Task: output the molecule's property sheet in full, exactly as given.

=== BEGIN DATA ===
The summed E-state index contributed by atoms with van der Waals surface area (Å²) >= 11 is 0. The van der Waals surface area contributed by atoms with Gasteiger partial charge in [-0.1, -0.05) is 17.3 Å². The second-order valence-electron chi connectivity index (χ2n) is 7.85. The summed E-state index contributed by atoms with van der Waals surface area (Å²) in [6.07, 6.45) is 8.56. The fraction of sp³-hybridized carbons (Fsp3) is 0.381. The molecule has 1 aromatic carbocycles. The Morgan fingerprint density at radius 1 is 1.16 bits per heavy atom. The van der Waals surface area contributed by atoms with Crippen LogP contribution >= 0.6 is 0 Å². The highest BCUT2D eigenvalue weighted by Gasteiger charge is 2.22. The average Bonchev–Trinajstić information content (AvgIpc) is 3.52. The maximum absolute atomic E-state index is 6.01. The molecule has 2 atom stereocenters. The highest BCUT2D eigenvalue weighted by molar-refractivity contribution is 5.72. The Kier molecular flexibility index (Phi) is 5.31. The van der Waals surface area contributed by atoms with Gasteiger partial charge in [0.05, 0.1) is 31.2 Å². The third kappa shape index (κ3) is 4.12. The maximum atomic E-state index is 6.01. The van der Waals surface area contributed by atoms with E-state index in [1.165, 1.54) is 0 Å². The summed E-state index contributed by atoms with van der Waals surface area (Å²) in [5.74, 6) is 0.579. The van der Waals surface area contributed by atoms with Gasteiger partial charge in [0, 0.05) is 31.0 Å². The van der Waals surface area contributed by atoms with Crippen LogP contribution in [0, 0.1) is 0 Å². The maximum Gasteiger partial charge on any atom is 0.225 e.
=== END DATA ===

The summed E-state index contributed by atoms with van der Waals surface area (Å²) >= 11 is 0. The van der Waals surface area contributed by atoms with Gasteiger partial charge in [-0.1, -0.05) is 17.3 Å². The second-order valence-electron chi connectivity index (χ2n) is 7.85. The summed E-state index contributed by atoms with van der Waals surface area (Å²) in [6.07, 6.45) is 8.56. The fraction of sp³-hybridized carbons (Fsp3) is 0.381. The molecule has 1 aromatic carbocycles. The Morgan fingerprint density at radius 1 is 1.16 bits per heavy atom. The van der Waals surface area contributed by atoms with Crippen LogP contribution >= 0.6 is 0 Å². The highest BCUT2D eigenvalue weighted by Gasteiger charge is 2.22. The average Bonchev–Trinajstić information content (AvgIpc) is 3.52. The maximum absolute atomic E-state index is 6.01. The molecule has 2 atom stereocenters. The highest BCUT2D eigenvalue weighted by molar-refractivity contribution is 5.72. The Kier molecular flexibility index (Phi) is 5.31. The van der Waals surface area contributed by atoms with Gasteiger partial charge in [0.05, 0.1) is 31.2 Å². The third kappa shape index (κ3) is 4.12. The maximum atomic E-state index is 6.01. The van der Waals surface area contributed by atoms with E-state index in [1.165, 1.54) is 0 Å². The summed E-state index contributed by atoms with van der Waals surface area (Å²) in [5.74, 6) is 0.579. The van der Waals surface area contributed by atoms with Gasteiger partial charge in [0, 0.05) is 31.0 Å². The van der Waals surface area contributed by atoms with Crippen LogP contribution in [0, 0.1) is 0 Å². The maximum Gasteiger partial charge on any atom is 0.225 e.